To optimize your data and provide a better ROI, allocate your inventory by the channel where you want to capture new customers. This works because you’re not just supplying a demand — you’re anticipating the needs of your customers.
Christmas is on the 25th every year, but, without fail, many consumers will still wait until the last minute to order gifts. To make things even more complicated, the day of the week that Christmas falls on can significantly impact your shipping logistics, delivery, and messaging. For instance, when Christmas falls at the beginning of the week (coincidentally, like it does this year), your last days for delivery really fall in the previous week.
“Last day to order” messaging can help dissuade customers from procrastinating. You’ll also want to keep in mind how capable your systems are for managing two key points: your organization as a merchant in terms of fulfillment, and your logistics provider in terms of distance from the origination point to the final destination. To do this, try establishing clear expectations for both your fulfillment process and your logistics provider, and understand what your most likely pain points will be.
Here’s the reality: Your returns will scale with your order volume, and your best plan of action is to go on the offensive. Besides planning for a minimum returns threshold in terms of reverse logistics, customer service, and payments, you’ll also need to verify that the product you are selling is the one that is actually being delivered. This means understanding the fulfillment process, verifying that each of your listings is accurate, and making sure that the products listed are the same ones that are being shipped.
For instance, it’s not uncommon for doorbuster products to have unique SKUs, which can easily upset accurate fulfillment as the rush of order volumes hit. You should also ensure that any and all temporary warehouse resources are sufficiently trained on the importance of good operational processes and how that maps to all requisite customer experience SLAs.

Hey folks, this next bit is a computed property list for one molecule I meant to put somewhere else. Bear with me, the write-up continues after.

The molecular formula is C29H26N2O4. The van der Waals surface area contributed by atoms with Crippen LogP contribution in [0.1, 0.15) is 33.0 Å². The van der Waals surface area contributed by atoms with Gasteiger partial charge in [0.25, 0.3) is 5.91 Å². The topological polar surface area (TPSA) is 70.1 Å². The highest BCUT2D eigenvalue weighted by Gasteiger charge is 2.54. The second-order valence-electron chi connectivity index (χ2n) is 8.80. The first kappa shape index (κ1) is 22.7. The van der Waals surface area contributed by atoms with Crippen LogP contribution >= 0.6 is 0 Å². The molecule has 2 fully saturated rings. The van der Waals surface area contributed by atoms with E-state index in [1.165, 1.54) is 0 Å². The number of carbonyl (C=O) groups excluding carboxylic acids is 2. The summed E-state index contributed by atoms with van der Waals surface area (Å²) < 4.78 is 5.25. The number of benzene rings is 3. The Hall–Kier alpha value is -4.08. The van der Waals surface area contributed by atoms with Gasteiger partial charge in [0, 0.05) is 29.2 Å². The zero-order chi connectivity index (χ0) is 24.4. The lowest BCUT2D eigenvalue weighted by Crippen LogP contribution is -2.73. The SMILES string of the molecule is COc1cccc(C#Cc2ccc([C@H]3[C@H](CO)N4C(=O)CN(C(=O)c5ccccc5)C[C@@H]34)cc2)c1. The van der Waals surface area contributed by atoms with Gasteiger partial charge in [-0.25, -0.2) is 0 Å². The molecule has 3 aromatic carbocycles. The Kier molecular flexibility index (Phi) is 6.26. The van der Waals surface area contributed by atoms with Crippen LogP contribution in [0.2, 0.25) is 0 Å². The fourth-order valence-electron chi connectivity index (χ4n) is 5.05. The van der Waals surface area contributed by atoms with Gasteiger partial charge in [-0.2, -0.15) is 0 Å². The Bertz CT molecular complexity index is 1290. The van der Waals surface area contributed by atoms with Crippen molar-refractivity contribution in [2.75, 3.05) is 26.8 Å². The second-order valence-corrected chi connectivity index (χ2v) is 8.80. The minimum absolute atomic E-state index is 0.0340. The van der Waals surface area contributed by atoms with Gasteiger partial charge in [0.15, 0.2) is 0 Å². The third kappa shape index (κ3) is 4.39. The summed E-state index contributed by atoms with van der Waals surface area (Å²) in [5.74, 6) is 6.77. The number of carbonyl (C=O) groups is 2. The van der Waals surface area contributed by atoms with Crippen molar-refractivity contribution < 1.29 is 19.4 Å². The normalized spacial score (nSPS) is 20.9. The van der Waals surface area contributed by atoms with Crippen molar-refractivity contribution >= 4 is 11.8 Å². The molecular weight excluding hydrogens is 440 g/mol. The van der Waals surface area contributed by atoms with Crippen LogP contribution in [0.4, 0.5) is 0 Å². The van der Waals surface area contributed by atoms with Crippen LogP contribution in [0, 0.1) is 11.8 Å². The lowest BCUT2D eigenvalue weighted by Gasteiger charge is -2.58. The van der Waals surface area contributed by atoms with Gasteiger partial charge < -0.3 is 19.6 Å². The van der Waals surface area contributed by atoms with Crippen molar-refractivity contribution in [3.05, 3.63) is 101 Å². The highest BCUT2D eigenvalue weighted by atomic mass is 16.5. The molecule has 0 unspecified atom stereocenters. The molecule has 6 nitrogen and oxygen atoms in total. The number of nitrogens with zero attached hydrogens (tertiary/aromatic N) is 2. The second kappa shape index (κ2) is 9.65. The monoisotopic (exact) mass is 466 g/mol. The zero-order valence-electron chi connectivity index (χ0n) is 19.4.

Another great way to treat returns is to automate parts of your process while customizing other areas that require it. For instance, Ally works with its customers to involve people in the returns process in a scalable manner when and where appropriate. This provides an automated returns process for goods at a lower, say $25, value, while adding a personal touch with an intent to save the sale for customers at higher spending, say $1000, thresholds.
One of the most important things to understand about the customer service experience is that assuring the customer that the product will be returned “no questions asked”. The next thing to remember is to understand why the product didn’t meet the customer’s need. To help manage this process, have a CRM system in place that allows for the disposition of all returns. This feedback can better inform your business and increase customer loyalty when effectively leveraged.
Unlike years past, the 2018 holiday shopping experience will be vastly different thanks to big retailers like Toys R Us and SEARS no longer dominating the traditional retail sector.
By keeping our tips and takeaways in mind as you build your 2018 holiday action plan, you’ll not only improve your revenue and processes, but you’ll also better understand your customer and cement your place in a retail environment that is swiftly moving to eCommerce.
If you’re looking to build or expand your direct to consumer eCommerce business, partnering with an established multi-channel partner is the best way to get started. Contact us to learn more.
About the Author: Craig Haynor
Craig has served as the VP of Account Management and Operations at Ally Commerce since 2015. Before that Craig spent 12 years working in various sales, marketing and operations roles for a brand manufacturer in the musical instrument industry. He had a front-row seat to the disruption ecommerce introduced to the company’s traditional retail distribution network, and then to the brand itself as they formulated and executed upon a direct-to-consumer strategy.